The movers behind a local skateboard park have asked for the public to be on the lookout for two large sections of the ramp that have gone missing. Liam Harwood, of student-led organisation Skate Ubuntu, said two red quarter pipes, each 1.5 metres wide by 2m long, were on Thursday 31 October discovered to be missing from the Power Station skatepark.
The city’s old power plant, which last operated as such in the 1970s, is now a National Arts Festival venue and home to the Black Power Station music, art and literature creative project. It was chosen as a site for the installation of ramps donated by Port Alfred non-profit organisation Nemato Change A Life to local NPO, Skate Ubuntu. Both organisations primarily serve township youth.
Skate Ubuntu is a Rhodes student-initiated and –run project to get Makhanda youngsters up and skateboarding. Nemato Change A Life’s programmes are based on social change through sport.
“We have plans for a concrete park in Hlalani in 2020 but need more donations before that happens,” said Skate Ubuntu’s Liam Harwood. “The power station park was meant to be a side project combining Nemato Change a Life and Skate Ubuntu.”
Key to that connection was Port Alfred based surfing coach and skateboarding activist David Macgregor, who explained how the ramps had come to Makhanda.
“This equipment was going to be used in Port Alfred along with other equipment. We had a whole skatepark donated to Nemato by Martin and Linda Bekker, owners of the award-winning Royal St Andrew’s Hotel and Spa, but could not get land,” Macgregor told Grocott’s Mail.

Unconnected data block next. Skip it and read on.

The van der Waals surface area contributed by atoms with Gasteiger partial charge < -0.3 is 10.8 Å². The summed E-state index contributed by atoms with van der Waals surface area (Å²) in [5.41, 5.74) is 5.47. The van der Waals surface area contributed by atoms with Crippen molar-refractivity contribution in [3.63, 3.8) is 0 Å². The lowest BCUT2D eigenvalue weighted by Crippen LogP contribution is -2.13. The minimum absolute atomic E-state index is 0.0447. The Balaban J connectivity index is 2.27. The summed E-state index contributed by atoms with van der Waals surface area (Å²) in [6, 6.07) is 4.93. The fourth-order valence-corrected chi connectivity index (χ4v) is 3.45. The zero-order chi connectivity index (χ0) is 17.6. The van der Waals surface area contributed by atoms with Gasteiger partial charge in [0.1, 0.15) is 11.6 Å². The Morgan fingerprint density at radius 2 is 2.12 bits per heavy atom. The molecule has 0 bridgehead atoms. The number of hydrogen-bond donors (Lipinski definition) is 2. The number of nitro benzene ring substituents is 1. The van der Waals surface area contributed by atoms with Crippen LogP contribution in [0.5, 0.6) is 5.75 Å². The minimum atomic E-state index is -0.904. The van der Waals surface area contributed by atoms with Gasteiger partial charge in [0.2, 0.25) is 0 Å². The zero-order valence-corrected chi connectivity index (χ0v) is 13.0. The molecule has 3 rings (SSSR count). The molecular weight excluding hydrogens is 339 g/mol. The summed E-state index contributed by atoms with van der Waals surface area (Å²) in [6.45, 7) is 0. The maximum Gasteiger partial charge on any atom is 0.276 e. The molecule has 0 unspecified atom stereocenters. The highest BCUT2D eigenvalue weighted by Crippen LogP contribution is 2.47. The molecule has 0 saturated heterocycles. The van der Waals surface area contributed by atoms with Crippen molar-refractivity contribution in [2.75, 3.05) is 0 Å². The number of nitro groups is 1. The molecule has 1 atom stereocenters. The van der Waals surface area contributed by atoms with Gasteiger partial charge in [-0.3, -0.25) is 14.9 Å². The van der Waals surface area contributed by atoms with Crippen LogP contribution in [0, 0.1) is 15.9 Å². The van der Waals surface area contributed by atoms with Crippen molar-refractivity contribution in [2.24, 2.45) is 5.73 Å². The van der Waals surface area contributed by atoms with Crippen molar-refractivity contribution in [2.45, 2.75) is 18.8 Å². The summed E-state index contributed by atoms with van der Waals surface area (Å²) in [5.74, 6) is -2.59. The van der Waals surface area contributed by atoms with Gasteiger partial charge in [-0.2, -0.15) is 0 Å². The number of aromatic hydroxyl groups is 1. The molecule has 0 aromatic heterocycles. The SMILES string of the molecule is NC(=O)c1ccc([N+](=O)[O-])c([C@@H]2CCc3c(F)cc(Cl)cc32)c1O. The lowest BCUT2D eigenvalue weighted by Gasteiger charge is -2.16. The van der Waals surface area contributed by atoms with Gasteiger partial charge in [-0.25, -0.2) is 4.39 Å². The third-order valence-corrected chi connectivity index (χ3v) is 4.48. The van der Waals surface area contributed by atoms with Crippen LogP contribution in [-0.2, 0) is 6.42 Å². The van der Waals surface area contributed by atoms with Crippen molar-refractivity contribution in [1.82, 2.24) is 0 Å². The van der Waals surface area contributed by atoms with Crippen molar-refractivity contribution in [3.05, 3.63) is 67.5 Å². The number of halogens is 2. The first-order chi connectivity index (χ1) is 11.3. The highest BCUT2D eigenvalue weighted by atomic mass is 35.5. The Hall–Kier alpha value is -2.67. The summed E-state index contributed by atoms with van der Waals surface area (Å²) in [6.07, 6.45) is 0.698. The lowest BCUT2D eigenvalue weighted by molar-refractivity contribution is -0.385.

They decided to donate some of it to Makhanda, which had the opposite problem: they had a venue but no equipment.
“We are an NPO started by students so most of our admin and events comes from our own pockets,” Harwood explained. “David kindly donated the ramps, as he had trouble with a location for the park that was originally from Skate Lab in George.”
Macgregor was outraged at the theft.
“It is so wrong,” Macgregor said. “The equipment was a donation from us in Port Alfred to try help the youth of Grahamstown get ahead.
“They must have had a truck to steal it.” Macgregor said. “It saddens me immensely and I am sure someone knows about it and where they are. If they are returned in tact, the matter will rest there.”
At the time of publishing, Harwood had not yet reported the theft to the police, but said he would do so. Meanwhile, if any member of the public sees the ramps, they can call Harwood at 0788021524 or Macgregor at 0823354764.
“If you know someone who has them, please tell them that if they return them intact, there will be no questions asked,” Macgregor said.
In the introduction to Skate Ubuntu’s video featuring children from CM Vellem Primary School learning to skateboard, Harwood wrote: “Skate boarding can help children’s mobility in a creative way. Everything takes an artistic or creative mind to do – you have to be able to come up with ideas. This is why we push on a piece of wood, and ride on a piece of wood. It’s crazy what something so simple can do to your spirit.”